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The Power's Auli’i Cravalho, Halle Bush & Edwina Findley On The Allure & And Perils Of Power

The Power's Auli’i, Halle & Edwina On The Allure & And Perils Of Power

Auli’i Cravalho, Halle Bush & Edwina Findley
Courtesy of Prime Video

PRIDE sat down with the stars of the dystopian series about how it proposes a brave and complicated new world.


If you’ve ever stayed out just a little too late and caught yourself walking faster to try to beat sundown, rushed to your car in a parking lot because you think you may have heard footsteps, or been cornered by someone bigger and stronger than you are, then The Power is going to hit hard.

The series, which is based on the book of the same name by writer Naomi Alderman, presents an alternate world where the most powerful and soon-to-be-feared being is a teenage girl. The entire world and its power structure are toppled when young women everywhere suddenly begin unlocking a literal power that was in them all along. It also causes them to conduct electricity in their hands and inflict damage and pain on anyone who would seek to harm or oppress them.

Courtesy of Prime Video

The series follows women from around the world — and a few men — who are facing this brave new world with all its complexity. The almost-overnight shift in power dynamics often comes with a high cost, paid in bloodshed.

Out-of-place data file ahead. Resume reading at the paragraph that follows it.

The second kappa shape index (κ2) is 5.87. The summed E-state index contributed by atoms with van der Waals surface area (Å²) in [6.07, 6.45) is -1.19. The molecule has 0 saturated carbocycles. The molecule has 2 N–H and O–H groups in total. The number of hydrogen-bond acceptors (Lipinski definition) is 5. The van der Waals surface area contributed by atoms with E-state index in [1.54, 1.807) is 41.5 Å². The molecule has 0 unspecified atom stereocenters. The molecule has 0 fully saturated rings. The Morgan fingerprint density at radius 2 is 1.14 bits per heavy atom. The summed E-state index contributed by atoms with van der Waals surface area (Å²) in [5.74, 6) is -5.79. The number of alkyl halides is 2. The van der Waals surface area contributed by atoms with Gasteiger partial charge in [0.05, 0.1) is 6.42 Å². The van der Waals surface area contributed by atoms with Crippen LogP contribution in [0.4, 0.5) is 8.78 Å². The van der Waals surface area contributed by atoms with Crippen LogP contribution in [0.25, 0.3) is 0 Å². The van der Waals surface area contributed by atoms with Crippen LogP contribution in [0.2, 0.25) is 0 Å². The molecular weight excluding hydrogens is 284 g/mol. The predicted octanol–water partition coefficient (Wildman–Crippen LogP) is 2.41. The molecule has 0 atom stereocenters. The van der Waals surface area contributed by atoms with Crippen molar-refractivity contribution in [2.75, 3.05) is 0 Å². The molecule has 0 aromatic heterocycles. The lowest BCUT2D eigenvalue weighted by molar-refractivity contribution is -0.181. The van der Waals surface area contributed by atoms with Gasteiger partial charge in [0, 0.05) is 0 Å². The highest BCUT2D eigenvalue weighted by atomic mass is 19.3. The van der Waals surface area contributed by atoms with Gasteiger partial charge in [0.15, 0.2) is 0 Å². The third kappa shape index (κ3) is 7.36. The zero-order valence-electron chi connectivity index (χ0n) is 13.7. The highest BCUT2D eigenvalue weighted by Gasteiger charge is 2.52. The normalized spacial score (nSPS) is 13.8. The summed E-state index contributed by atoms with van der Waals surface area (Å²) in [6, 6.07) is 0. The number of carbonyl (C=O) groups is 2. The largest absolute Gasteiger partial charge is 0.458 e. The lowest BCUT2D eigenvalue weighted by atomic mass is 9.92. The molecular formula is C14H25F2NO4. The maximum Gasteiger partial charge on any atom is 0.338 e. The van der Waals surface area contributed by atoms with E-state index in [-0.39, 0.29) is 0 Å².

That being said, if given the opportunity, Auli’i Cravalho, who stars as Jos Cleary-Lopez, daughter to Mayor Margot Cleary-Lopez (Toni Collette), sees the appeal and the allure of having that kind of power. In one particularly poignant moment of the series, her character speaks about having the discovery that she no longer has to live in fear, and, as a result, that her life will be very different than that of every other young woman who has come before her. It's a scene that was very meaningful for the actor.

Courtesy of Prime Video

“I remember that [scene] being very near to an audition scene that I did at the very beginning of this process. And I also remember rewriting it because I wanted it to feel so very personal to me,” Cravalho recalls to PRIDE. “As women, we teach other young women to be careful, 'please text me when you get home. Please, when you walk alone at night, have your pepper spray, or at the very least, if it is your last chance, put your keys between your fingers. Check under your car, check behind your car, and don't allow men to help you to your car with your groceries. Do not answer the door.' It makes me scared thinking about it.”

Courtesy of Prime Video

“So, to imagine a world where I feel safe, that I have a power in me that cannot be taken away…it was a relief to invest in a character who would grow up differently than I had,” she shares.

Halle Bush, who plays Allie Montgomery, a young woman who has bounced around abusive foster homes before she can finally liberate herself by dispatching her abuser, also wouldn't think twice about taking the power. “In a heartbeat,” Bush tells PRIDE. “I would take it so fast.”